Title

The Effects of Native American Folklore on Contemporary Nonfiction Literature

Presenter Information

Megan Epperson

Document Type

Oral Presentation

Location

SURC Room 135

Start Date

15-5-2014

End Date

15-5-2014

Keywords

traditions literature nonfiction analysis cultural stories folklore identity narrative

Abstract

There are a number of contemporary Native American writers, such as Leslie Marmon Silko, Winona LaDuke, and N. Scott Momaday, who draw upon their own traditional culture, incorporating tribal stories and oral traditions into the structure and content of their work. This integration of traditional folklore into modern fiction has become a recognized form in the postcolonial literary tradition. However, the use of Native American traditional stories within the genre of nonfiction, particularly in the construction of the autobiographical narrative merits further analysis. How are contemporary Native American authors informed by their cultural heritage and associated tribal stories and texts? What are the responsibilities and critiques of dominant society that emerge from these orally transmitted values? Using narrative analysis, this paper proposes that tribal stories and cultural heritage have an impact on contemporary Native American nonfiction. Specifically, I will address the development of autobiographical identity and writings.

Faculty Mentor(s)

Hall, Raymond; Culjak, Toni

Additional Mentoring Department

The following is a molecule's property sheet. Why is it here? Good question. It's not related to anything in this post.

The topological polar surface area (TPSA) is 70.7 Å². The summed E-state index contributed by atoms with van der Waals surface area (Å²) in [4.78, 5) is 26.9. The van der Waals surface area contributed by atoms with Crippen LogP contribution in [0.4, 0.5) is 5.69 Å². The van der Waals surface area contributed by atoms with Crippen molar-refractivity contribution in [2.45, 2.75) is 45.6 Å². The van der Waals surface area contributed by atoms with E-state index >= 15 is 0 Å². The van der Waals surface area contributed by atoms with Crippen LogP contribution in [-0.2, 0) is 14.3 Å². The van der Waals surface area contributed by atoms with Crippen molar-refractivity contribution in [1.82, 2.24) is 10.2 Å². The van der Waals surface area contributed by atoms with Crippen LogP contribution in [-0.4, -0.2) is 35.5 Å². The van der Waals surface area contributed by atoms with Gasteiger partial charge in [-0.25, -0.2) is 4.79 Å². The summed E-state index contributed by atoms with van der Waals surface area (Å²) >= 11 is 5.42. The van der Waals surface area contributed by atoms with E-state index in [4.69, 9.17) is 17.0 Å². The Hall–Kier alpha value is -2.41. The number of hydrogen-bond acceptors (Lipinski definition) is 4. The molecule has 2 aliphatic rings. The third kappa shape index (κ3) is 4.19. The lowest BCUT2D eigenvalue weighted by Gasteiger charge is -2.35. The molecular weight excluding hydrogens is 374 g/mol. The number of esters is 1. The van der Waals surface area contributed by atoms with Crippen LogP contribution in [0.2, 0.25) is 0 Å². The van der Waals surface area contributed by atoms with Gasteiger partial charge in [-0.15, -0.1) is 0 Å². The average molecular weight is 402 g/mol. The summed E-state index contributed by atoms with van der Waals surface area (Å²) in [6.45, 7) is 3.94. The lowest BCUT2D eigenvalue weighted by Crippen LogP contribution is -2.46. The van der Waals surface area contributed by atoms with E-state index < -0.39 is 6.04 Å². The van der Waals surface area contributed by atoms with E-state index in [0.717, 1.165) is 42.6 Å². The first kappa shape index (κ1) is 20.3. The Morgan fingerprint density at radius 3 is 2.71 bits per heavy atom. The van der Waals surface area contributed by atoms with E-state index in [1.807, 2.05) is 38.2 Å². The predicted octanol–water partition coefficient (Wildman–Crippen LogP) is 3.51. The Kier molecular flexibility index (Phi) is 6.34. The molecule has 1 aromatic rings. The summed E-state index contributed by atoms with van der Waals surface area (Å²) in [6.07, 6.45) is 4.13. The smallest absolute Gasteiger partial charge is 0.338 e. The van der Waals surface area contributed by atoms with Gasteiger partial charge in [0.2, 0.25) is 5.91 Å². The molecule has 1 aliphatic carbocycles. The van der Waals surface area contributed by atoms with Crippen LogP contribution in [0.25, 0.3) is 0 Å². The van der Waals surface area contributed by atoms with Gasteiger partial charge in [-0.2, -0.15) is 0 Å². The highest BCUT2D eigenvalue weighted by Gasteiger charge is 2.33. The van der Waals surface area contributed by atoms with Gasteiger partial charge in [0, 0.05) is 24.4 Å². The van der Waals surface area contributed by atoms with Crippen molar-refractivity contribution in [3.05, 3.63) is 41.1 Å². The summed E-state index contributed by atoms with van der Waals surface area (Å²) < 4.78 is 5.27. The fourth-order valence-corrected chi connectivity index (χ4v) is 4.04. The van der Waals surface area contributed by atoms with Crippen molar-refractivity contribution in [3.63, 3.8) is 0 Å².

Anthropology and Museum Studies

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May 15th, 11:40 AM May 15th, 12:00 PM

The Effects of Native American Folklore on Contemporary Nonfiction Literature

SURC Room 135

There are a number of contemporary Native American writers, such as Leslie Marmon Silko, Winona LaDuke, and N. Scott Momaday, who draw upon their own traditional culture, incorporating tribal stories and oral traditions into the structure and content of their work. This integration of traditional folklore into modern fiction has become a recognized form in the postcolonial literary tradition. However, the use of Native American traditional stories within the genre of nonfiction, particularly in the construction of the autobiographical narrative merits further analysis. How are contemporary Native American authors informed by their cultural heritage and associated tribal stories and texts? What are the responsibilities and critiques of dominant society that emerge from these orally transmitted values? Using narrative analysis, this paper proposes that tribal stories and cultural heritage have an impact on contemporary Native American nonfiction. Specifically, I will address the development of autobiographical identity and writings.